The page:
I do more modeling in the background, using various combinations of greens, violets and cool, rose reds. I strengthen the lights and shadows on the geese, and I introduce some of those rosy tones into their shadowed sides. It’s always important to relate all the objects in a painting by integrating colors from various areas of the painting.

When you have two roughly equal objects in a painting, it is important to make one more dominant than the other. Since the swan on the right is slightly ahead of the one on the left, I choose him as my major player. You notice that the value of the one on the right is slightly lighter, and the light-struck area is slightly warmer, creating the illusion of pushing him forward.

It is important to have a variety of edges on the objects in a painting. If all the edges are hard, things can look like they are pasted on. This is especially true when you are painting one object up to another, with no overlap. I leave some of the hard edges on the swans, and I drag brush some of the edges to soften them. I load up a brush and drag some tail feathers into the wet background. The dry brush effect give me another edge, and adds further interest to my subjects.


Step Six:

I do a little drawing on the heads of the swans, strengthening the shapes and eyes, and I add some highlights on the bills. I go into the background for the last time, adding some punchy colors and selected highlights.

Notice that I have yet to do any work on the water. Although there are exceptions to every rule, I generally do not paint the water, and what it reflects, until I have finished all the objects that will be reflected. Most often the reflections of objects will be darker than the objects themselves. The exceptions might include muddy, or silty water. Saving the water until last enables me to better judge the value relationships.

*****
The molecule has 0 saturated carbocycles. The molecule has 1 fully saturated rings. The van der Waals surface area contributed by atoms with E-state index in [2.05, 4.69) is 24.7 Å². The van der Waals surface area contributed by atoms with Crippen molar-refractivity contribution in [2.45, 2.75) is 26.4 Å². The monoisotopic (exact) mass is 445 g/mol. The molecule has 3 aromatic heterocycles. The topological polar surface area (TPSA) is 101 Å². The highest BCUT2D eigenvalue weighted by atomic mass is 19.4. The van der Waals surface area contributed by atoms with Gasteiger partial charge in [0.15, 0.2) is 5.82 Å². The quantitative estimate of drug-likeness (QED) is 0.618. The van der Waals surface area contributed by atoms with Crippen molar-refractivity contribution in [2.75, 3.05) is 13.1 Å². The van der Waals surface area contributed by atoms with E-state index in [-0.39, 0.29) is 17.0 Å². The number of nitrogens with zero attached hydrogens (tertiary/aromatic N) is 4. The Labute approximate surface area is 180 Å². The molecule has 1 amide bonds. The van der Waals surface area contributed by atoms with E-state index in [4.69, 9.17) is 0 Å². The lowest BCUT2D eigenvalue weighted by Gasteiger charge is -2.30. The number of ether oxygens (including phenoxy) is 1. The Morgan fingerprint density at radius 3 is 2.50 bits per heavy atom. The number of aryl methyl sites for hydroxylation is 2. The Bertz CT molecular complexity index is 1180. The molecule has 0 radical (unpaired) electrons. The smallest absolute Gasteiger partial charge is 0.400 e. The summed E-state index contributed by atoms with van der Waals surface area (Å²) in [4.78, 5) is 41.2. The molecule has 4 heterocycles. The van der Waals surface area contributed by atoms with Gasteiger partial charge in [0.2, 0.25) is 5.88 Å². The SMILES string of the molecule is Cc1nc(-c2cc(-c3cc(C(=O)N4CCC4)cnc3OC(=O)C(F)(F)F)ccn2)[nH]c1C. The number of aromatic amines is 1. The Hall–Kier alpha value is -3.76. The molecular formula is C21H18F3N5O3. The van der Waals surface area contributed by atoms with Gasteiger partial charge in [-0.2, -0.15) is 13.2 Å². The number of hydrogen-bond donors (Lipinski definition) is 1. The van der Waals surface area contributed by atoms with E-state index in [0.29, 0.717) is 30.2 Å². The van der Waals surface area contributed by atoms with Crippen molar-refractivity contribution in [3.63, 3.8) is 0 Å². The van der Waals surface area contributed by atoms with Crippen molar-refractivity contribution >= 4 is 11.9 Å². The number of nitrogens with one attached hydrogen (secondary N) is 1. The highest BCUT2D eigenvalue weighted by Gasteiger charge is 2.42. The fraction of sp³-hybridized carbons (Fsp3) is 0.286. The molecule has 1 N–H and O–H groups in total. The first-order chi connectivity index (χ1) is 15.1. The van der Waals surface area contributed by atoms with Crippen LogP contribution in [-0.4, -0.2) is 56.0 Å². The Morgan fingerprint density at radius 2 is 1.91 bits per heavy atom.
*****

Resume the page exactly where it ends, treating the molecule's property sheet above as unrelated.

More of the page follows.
Step Seven:

Now, using darker values, I begin handling the reflections much the same way that I painted the upper half of the painting. Using thin paint, I mass in the light and dark reflections of the swans.

Step Eight:

Using mixtures of dark green, I mass in the water, cutting out the reflections of the swans. Although there is a vertical feel to the reflections, a good number of the strokes are horizontal. I want to maintain a sense of depth, but I’m also conscious that there is a surface to the water.

Step Nine:

With a soft Langnickel brush, I make some horizontal sweeps to soften the edges and simulate some surface tension on the water.

Step Ten:

Now I put in some finishing touches. I add some of the color from the shoreline into the water. I drag a few more of the darker greens through the reflections of the swans, and I add some ripples near the base of the swans and into the dark areas of the shoreline.

Because the reflections in the water are out of focus, the hard edges on the swans give the birds a greater sensed of presence.


As you can see from comparing my original photo to the finished painting, I have taken a lot of liberties. In actuality, I have essentially allowed the painting to lead me along, instead of me forcing my will on the subject. Had I started with an under-painting that leaned towards red, yellow or a blue, I would have had a similar composition, but an entirely different mood.

When you approach a subject, allow yourself some latitude. Let the paint show you the way. Don’t be afraid to find objects by painting everything that’s not them.

Here are a couple of pieces that I applied to which I applied the same approach.

“Devonshire Geese” 9x12 oil “Monastery – France” 9x12 oil

Happy Painting!